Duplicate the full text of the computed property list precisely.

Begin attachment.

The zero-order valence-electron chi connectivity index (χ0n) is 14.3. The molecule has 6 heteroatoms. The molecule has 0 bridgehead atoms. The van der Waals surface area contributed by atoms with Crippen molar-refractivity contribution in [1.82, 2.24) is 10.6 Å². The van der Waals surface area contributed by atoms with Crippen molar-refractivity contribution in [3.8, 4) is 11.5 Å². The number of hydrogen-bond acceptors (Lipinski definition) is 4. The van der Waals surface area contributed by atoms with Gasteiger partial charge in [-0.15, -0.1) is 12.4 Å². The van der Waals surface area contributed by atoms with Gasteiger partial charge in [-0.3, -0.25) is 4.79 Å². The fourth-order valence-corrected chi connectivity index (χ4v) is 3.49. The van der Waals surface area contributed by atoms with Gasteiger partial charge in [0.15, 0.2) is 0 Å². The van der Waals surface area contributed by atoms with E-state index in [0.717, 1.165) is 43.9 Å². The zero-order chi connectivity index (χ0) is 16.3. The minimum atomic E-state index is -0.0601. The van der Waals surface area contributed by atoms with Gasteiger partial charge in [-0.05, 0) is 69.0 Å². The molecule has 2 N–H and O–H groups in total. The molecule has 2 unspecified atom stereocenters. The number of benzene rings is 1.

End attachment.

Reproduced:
The zero-order valence-electron chi connectivity index (χ0n) is 14.3. The molecule has 6 heteroatoms. The molecule has 0 bridgehead atoms. The van der Waals surface area contributed by atoms with Crippen molar-refractivity contribution in [1.82, 2.24) is 10.6 Å². The van der Waals surface area contributed by atoms with Crippen molar-refractivity contribution in [3.8, 4) is 11.5 Å². The number of hydrogen-bond acceptors (Lipinski definition) is 4. The van der Waals surface area contributed by atoms with Gasteiger partial charge in [-0.15, -0.1) is 12.4 Å². The van der Waals surface area contributed by atoms with Gasteiger partial charge in [-0.3, -0.25) is 4.79 Å². The fourth-order valence-corrected chi connectivity index (χ4v) is 3.49. The van der Waals surface area contributed by atoms with Gasteiger partial charge in [0.15, 0.2) is 0 Å². The van der Waals surface area contributed by atoms with E-state index in [0.717, 1.165) is 43.9 Å². The zero-order chi connectivity index (χ0) is 16.3. The minimum atomic E-state index is -0.0601. The van der Waals surface area contributed by atoms with Gasteiger partial charge in [-0.05, 0) is 69.0 Å². The molecule has 2 N–H and O–H groups in total. The molecule has 2 unspecified atom stereocenters. The number of benzene rings is 1.